While coronavirus vaccine candidates point to improved prospects for the global economy next year, they won’t help countries much in the immediate future. And roadblocks to securing additional financial support could damage the already fragile recovery.
“Countries now face a long ascent that will be difficult, uneven, uncertain and prone to setbacks,” said IMF Managing Director Kristalina Georgieva.
The European Union, meanwhile, is facing an internal revolt that could delay the final approval of its €800 billion ($950 billion) coronavirus recovery fund, which took months to negotiate and is due to kick in on January 1.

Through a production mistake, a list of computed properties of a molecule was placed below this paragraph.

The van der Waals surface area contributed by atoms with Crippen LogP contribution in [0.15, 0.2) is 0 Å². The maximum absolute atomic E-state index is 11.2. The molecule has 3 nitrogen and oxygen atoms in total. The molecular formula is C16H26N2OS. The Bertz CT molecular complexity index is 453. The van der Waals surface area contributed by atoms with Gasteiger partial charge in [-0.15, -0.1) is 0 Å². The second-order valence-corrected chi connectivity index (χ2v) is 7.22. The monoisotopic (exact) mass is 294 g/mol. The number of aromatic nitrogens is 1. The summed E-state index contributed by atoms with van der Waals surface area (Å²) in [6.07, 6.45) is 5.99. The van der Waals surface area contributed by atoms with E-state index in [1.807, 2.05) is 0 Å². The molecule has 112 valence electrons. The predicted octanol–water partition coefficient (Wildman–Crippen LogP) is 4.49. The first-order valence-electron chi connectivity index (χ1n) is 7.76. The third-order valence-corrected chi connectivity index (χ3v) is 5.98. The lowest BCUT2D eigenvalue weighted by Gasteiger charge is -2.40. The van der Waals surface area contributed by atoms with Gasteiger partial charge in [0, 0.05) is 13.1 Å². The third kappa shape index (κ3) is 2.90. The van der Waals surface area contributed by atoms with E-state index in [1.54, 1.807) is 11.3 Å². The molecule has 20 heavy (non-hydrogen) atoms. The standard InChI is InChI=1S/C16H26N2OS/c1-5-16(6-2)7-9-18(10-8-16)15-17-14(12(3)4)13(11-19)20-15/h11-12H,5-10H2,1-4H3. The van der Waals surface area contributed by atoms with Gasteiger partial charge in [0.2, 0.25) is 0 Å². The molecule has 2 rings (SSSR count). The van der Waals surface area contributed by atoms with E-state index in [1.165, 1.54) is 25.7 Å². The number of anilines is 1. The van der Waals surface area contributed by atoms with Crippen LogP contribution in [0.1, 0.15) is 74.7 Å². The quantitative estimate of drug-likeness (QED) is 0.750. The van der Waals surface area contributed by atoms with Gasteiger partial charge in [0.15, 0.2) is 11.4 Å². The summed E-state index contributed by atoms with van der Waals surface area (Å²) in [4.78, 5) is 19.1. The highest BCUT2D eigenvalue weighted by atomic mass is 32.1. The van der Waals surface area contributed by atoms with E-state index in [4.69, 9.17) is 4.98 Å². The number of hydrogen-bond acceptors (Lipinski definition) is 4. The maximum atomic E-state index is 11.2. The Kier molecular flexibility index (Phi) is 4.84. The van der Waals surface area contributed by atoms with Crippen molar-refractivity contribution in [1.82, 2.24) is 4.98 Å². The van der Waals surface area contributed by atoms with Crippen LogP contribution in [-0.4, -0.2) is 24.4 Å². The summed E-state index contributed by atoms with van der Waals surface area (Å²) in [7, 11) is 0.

Withdrawing fiscal support prematurely is “the biggest risk” facing economies in the short term, according to Neal Shearing, group chief economist at Capital Economics.
“This would be a self-defeating mistake,” he said in a research note on Tuesday.
That’s because an extended period of weak demand, which large scale fiscal stimulus has mitigated, poses the greatest threat to economic growth, he added.
— James Frater contributed reporting.